Darks Souls 2 also has a fight with a big spider about half-way through the game. It's a big ass spider, with legs and laser beams. Despite being actually one of the better boss fights in the game, the design of the Duke's Freja is pretty dull. It's just a big spider with lots of tiny spiders around it. Bloodborne has a fight with a massive a spider at a similar stage in the game but this time it's different. Instead of fighting in a nondescript cave, the fight takes place on top of a lake bathed in angelic moonlight after the player has jumped into the reflection of the moon in a illusionary lake. Rom itself is actually a man who tried to transform himself into a God and holds the key to enlightenment. His body has mutated into a chrysalis-like state and his appearance is pitiful. He doesn't attack, you attack him. Initially he doesn't even try to fight back, he tries to get away but can't. You almost feel sorry this abomination, it's look sad and there is no obvious reason for you to kill it, you just have to. He also has many little spiders helping and laser beams but its done in an altogether more interesting way with this emotive setting and build-up. It feels magical, which Dark Souls 2 never does.

The area design as well feels phoned-in. Clearly they needed to make sure the game was hard as that was a large part of the appeal of the first game. But instead of making it hard by making every fight feel like a game of chess waiting for the right moment to strike the game just throws loads of enemies at you at the same time. Sure, this makes the game difficult but as the enemy design and AI is uninspired it feels like more of a tedious slog through certain sections than a rewarding trial. This comes back to the boss fights in this game which are universally poor. Neither the design of the bosses nor the actual fight themselves are interesting, giving no sense of satisfaction when beating them. The majority of the fights are just men with a sword and shield, making them just like regular enemies but bigger and a larger health bar. It is also strange how the game rarely gives any bosses any 'second-phases' of the fight. This is a key feature of Souls boss fights were after losing roughly half their health the boss which switch tactics or change its fighting style. The most obvious example of this the fight with the Bell Gargoyles were a second Gargoyle appears after doing enough damage to the first one. I can't remember a boss fight having a twist like this in Dark Souls 2, which feels like incredibly lazy design.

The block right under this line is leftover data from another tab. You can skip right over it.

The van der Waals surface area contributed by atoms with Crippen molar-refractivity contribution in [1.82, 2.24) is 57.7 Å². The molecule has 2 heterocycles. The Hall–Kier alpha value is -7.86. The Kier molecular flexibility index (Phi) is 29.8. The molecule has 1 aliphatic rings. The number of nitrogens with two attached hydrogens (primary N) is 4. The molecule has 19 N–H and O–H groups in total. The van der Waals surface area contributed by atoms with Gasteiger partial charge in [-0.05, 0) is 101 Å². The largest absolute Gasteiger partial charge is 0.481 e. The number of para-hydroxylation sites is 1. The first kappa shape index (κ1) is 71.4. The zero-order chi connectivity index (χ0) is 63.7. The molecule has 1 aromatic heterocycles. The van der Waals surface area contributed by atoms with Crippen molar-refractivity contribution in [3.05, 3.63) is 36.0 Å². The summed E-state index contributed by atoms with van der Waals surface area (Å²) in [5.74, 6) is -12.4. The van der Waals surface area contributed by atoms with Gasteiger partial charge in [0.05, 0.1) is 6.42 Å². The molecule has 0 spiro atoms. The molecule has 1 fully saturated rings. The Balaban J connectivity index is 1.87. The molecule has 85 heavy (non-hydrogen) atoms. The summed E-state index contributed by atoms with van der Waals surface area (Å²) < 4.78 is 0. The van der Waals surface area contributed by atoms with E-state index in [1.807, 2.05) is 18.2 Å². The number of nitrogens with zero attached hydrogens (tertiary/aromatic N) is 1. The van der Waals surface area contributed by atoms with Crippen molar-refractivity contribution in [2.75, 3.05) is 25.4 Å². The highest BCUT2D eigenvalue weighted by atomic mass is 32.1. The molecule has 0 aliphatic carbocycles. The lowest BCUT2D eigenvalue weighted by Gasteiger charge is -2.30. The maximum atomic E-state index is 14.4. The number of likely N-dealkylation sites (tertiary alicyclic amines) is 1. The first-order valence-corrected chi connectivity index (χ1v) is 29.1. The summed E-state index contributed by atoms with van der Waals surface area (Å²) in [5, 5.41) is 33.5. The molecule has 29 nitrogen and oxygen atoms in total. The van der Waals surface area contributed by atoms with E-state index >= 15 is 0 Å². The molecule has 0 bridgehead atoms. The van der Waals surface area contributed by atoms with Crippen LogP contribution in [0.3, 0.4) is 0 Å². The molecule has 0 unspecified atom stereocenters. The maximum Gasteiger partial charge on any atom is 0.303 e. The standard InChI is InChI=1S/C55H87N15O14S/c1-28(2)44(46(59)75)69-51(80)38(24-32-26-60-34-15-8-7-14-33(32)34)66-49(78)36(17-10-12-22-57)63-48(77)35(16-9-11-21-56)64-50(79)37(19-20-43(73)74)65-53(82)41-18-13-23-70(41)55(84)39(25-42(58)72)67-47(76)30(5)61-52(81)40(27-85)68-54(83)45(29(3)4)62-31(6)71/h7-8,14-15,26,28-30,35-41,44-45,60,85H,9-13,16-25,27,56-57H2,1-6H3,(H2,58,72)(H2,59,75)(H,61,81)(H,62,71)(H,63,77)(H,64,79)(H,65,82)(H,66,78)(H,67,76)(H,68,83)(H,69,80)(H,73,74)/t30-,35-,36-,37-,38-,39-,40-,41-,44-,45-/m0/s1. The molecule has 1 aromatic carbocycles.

On multiple occasions when going through areas for the first time I thought “ah, this one is the poison level”. Most RPGs have an area where you will be poisoned a lot and its normally a bit of chore to get through. Dark Souls has Blighttown, Bloodborne has the Forbidden Woods. But Dark Souls 2 seems to base all the levels around poison, clearly thinking that people just loooooved Blighttown so much they wanted half of the areas in this game to replicate it. Blighttown was by the far the most annoying section of the original game as it is at the apex of the point where are players are getting 'into' the game but haven't mastered it yet. But it just about gets away with it because the areas balance out. After making your arduous journey through Blighttown and making it back out into the open it feels amazing to be able to see the sky again, away from the swamps. It makes your experience feel like a journey, something which isn't the case in Dark Souls 2. This is partly down to the teleportation system, but also because there are few, if any, pretty environments to act as a contrast.

With Dark Souls 3 on the horizon I hope the new game learns from the mistakes of the predecessor. Already from the previews available it appears as if the game is going back to its roots and hopefully this will mean the imagination and creativity will come with it. Dark Souls 2 wasn't a bad game, but in this series anything short of a masterpiece is a disappointment.